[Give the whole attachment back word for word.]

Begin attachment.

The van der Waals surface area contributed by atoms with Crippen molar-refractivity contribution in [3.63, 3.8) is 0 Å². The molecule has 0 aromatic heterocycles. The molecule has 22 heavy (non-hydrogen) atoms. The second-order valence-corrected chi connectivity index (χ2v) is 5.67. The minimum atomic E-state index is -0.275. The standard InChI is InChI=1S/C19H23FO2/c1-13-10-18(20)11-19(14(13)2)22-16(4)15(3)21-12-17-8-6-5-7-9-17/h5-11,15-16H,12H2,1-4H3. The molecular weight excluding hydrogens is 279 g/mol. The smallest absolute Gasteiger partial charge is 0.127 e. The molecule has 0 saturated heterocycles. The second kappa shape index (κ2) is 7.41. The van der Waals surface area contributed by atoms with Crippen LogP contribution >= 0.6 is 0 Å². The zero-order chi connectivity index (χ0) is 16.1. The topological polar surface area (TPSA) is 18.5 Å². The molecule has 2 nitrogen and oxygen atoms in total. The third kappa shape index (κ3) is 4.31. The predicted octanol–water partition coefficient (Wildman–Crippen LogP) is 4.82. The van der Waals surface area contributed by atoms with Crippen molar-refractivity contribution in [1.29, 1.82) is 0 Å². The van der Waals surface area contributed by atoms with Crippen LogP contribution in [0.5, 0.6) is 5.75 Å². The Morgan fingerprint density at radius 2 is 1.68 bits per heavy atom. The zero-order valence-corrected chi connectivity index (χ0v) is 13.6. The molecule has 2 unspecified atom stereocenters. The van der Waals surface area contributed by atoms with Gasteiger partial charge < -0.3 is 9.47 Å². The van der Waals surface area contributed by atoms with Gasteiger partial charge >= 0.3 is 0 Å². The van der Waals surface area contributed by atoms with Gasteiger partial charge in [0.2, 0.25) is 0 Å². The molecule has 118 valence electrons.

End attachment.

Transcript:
The van der Waals surface area contributed by atoms with Crippen molar-refractivity contribution in [3.63, 3.8) is 0 Å². The molecule has 0 aromatic heterocycles. The molecule has 22 heavy (non-hydrogen) atoms. The second-order valence-corrected chi connectivity index (χ2v) is 5.67. The minimum atomic E-state index is -0.275. The standard InChI is InChI=1S/C19H23FO2/c1-13-10-18(20)11-19(14(13)2)22-16(4)15(3)21-12-17-8-6-5-7-9-17/h5-11,15-16H,12H2,1-4H3. The molecular weight excluding hydrogens is 279 g/mol. The smallest absolute Gasteiger partial charge is 0.127 e. The molecule has 0 saturated heterocycles. The second kappa shape index (κ2) is 7.41. The van der Waals surface area contributed by atoms with Crippen LogP contribution >= 0.6 is 0 Å². The zero-order chi connectivity index (χ0) is 16.1. The topological polar surface area (TPSA) is 18.5 Å². The molecule has 2 nitrogen and oxygen atoms in total. The third kappa shape index (κ3) is 4.31. The predicted octanol–water partition coefficient (Wildman–Crippen LogP) is 4.82. The van der Waals surface area contributed by atoms with Crippen molar-refractivity contribution in [1.29, 1.82) is 0 Å². The van der Waals surface area contributed by atoms with Crippen LogP contribution in [0.5, 0.6) is 5.75 Å². The Morgan fingerprint density at radius 2 is 1.68 bits per heavy atom. The zero-order valence-corrected chi connectivity index (χ0v) is 13.6. The molecule has 2 unspecified atom stereocenters. The van der Waals surface area contributed by atoms with Gasteiger partial charge < -0.3 is 9.47 Å². The van der Waals surface area contributed by atoms with Gasteiger partial charge >= 0.3 is 0 Å². The van der Waals surface area contributed by atoms with Gasteiger partial charge in [0.2, 0.25) is 0 Å². The molecule has 118 valence electrons.